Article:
Fertile Soil

It’s hard to believe, looking out at lawns still buried under several feet of snow, but in a few weeks it will be time to return to the farm where I’m a seasonal worker. Even now the staff is working in the greenhouse, planting seeds that will have sprouted by the time I show up. This got me thinking about soil and wondering about my own garden underneath all that snow. Will our soil be fertile enough for this years’ crop of tomatoes? What can I do to cultivate the earth and give our seedlings a good start?

I looked up cultivate and it means “to promote or improve the growth of by labor and attention.” Many of Jesus’ parables about the kingdom have to do with growth, with something small that sprouts and grows and rises. But it takes attention and care, as he points out:

“Listen! A farmer went out to plant some seed. As he scattered it across his field, some of the seed fell on a footpath, and the birds came and ate it. Other seed fell on shallow soil with underlying rock. The seed sprouted quickly because the soil was shallow. But the plant soon wilted under the hot sun, and since it didn’t have deep roots, it died.  Other seed fell among thorns that grew up and choked out the tender plants so they produced no grain.  Still other seeds fell on fertile soil, and they sprouted, grew, and produced a crop that was thirty, sixty, and even a hundred times as much as had been planted!” Then he said, “Anyone with ears to hear should listen and understand.” Mark 4:3-9

As with anything we plant, we need to be intentional about the seeds of our faith as well. Good teaching and spiritual reading helps, but if we’re isolated, we may get discouraged. A healthy community reminds us of who we are and of who God is. If we want deep roots, that happens over time, by repeatedly anchoring ourselves in Scripture, in prayer, in God’s presence. It helps to have a daily practice to reinforce spiritual growth. The weeds in our soul can be as subtle as an uncharitable thought that we allow to take hold, or a white lie we tell to avoid conflict. Uproot weeds as soon as you notice them, or the garden will soon be compromised. Lastly it’s good to cultivate the soil of our hearts to make it fertile. This is best done by inviting God to take over the farming and till the soil as he sees fit. He alone knows what needs to be added and where hardened places need to be broken up.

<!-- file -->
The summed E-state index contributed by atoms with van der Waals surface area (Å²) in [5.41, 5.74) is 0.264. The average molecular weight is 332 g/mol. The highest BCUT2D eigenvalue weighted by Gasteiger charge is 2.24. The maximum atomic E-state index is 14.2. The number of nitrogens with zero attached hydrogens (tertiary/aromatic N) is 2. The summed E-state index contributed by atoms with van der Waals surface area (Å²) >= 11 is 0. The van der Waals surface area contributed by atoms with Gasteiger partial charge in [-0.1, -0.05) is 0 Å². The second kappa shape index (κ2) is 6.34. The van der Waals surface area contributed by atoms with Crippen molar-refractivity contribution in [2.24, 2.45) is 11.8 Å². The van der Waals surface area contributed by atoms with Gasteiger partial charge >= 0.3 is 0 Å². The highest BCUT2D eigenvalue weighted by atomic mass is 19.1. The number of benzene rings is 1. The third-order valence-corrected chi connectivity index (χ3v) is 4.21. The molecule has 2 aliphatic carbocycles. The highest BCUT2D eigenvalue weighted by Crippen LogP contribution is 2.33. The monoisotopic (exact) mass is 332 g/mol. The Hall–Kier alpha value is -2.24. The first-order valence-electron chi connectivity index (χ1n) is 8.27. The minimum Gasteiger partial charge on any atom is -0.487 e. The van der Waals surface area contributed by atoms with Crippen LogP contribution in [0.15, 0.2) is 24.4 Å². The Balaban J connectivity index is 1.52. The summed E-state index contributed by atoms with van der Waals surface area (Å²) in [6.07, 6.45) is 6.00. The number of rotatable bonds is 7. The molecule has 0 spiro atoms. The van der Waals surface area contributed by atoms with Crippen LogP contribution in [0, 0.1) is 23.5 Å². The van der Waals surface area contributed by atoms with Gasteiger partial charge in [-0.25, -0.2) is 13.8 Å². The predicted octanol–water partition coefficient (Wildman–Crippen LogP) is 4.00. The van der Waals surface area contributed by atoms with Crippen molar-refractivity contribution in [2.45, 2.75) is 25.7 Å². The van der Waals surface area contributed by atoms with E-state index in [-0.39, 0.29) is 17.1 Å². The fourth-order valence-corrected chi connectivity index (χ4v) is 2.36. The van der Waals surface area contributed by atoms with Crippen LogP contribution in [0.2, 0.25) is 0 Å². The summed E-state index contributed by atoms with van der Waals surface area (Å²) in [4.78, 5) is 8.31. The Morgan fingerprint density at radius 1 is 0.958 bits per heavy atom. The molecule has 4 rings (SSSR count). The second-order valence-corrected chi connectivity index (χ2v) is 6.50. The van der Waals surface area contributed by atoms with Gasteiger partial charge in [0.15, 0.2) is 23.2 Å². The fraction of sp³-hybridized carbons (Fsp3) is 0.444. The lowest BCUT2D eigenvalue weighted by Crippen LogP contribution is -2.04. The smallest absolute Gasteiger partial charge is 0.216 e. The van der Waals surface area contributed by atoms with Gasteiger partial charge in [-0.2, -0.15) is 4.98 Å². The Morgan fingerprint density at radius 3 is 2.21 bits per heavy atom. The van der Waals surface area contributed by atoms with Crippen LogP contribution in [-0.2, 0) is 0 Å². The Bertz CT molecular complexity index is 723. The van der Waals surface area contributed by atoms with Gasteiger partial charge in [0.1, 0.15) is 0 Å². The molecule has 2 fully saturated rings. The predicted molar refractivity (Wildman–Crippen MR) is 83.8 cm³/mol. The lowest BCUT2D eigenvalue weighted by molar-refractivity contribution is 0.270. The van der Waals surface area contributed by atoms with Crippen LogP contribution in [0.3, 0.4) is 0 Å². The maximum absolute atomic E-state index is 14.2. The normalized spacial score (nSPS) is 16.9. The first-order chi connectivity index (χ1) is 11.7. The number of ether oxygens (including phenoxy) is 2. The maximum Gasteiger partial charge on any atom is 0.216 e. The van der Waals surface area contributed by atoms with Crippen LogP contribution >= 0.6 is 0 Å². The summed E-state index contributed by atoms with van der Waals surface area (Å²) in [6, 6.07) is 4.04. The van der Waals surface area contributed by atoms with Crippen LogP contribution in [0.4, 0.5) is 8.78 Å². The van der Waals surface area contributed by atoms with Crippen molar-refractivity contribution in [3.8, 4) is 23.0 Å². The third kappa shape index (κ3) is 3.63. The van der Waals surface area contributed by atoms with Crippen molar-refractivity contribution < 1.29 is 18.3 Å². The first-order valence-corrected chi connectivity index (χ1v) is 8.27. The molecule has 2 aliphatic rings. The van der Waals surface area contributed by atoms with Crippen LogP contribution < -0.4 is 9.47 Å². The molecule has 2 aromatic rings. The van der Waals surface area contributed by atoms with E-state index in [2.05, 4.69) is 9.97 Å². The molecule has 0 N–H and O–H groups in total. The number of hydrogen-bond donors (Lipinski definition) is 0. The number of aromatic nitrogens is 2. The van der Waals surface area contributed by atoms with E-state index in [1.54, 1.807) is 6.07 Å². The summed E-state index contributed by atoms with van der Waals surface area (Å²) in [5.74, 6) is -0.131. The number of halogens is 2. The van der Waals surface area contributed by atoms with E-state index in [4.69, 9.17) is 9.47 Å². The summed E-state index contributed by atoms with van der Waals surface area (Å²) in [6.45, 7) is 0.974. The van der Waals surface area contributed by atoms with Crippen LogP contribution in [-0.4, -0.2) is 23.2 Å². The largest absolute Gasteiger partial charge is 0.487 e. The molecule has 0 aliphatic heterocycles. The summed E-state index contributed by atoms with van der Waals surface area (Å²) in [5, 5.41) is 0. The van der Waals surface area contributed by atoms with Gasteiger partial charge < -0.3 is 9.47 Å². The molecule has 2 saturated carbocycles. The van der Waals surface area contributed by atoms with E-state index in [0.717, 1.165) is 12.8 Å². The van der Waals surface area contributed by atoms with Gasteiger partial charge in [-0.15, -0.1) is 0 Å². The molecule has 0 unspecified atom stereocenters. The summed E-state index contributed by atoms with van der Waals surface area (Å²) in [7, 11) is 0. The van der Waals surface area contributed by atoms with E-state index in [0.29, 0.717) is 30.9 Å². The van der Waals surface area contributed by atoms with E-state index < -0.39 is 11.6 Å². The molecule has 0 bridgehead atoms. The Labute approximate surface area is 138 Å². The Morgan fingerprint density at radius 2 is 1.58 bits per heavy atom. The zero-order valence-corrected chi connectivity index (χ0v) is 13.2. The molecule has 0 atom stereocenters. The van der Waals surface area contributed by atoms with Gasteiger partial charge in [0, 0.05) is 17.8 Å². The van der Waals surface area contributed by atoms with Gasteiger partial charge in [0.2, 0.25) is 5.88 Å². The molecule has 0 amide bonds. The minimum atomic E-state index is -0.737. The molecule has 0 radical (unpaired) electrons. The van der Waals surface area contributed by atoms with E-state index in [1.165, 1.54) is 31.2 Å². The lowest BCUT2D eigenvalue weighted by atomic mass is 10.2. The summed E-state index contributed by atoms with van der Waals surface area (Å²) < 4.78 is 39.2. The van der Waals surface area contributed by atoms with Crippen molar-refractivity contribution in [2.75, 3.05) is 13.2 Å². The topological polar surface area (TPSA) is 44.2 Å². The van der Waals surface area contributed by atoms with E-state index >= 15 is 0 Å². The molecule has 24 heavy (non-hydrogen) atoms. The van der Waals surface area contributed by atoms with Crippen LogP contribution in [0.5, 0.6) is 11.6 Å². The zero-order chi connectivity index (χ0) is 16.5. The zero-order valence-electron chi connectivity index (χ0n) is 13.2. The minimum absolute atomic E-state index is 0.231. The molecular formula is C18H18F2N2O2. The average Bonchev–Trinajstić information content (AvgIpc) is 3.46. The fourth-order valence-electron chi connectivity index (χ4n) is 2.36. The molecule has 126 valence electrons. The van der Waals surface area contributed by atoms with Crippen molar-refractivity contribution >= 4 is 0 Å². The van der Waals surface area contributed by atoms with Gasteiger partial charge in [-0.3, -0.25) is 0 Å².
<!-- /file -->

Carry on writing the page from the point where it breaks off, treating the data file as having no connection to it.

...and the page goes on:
Today’s prayer practice: Praying scripture

Read over today’s scripture as you breathe deeply and invite his presence. When you feel still, meditate on the following. “Trust in the Lord, and do good; dwell in the land and cultivate faithfulness. Delight yourself in the Lord, and he will give you the desires of your heart. Commit your way to the Lord; trust also in him and he will do it. And he will bring forth your righteousness as the light, and your judgment as the noonday.” Psalm 37:3-6. What kind of soil are you? How are you cultivating what God has given you? What needs attention?

Gracious God, I give you access to the soil of my heart. Use any tools you need to make it a fruitful life. Nourish the seeds you’ve planted and give them deep roots. Thank you for your loving care. Amen.

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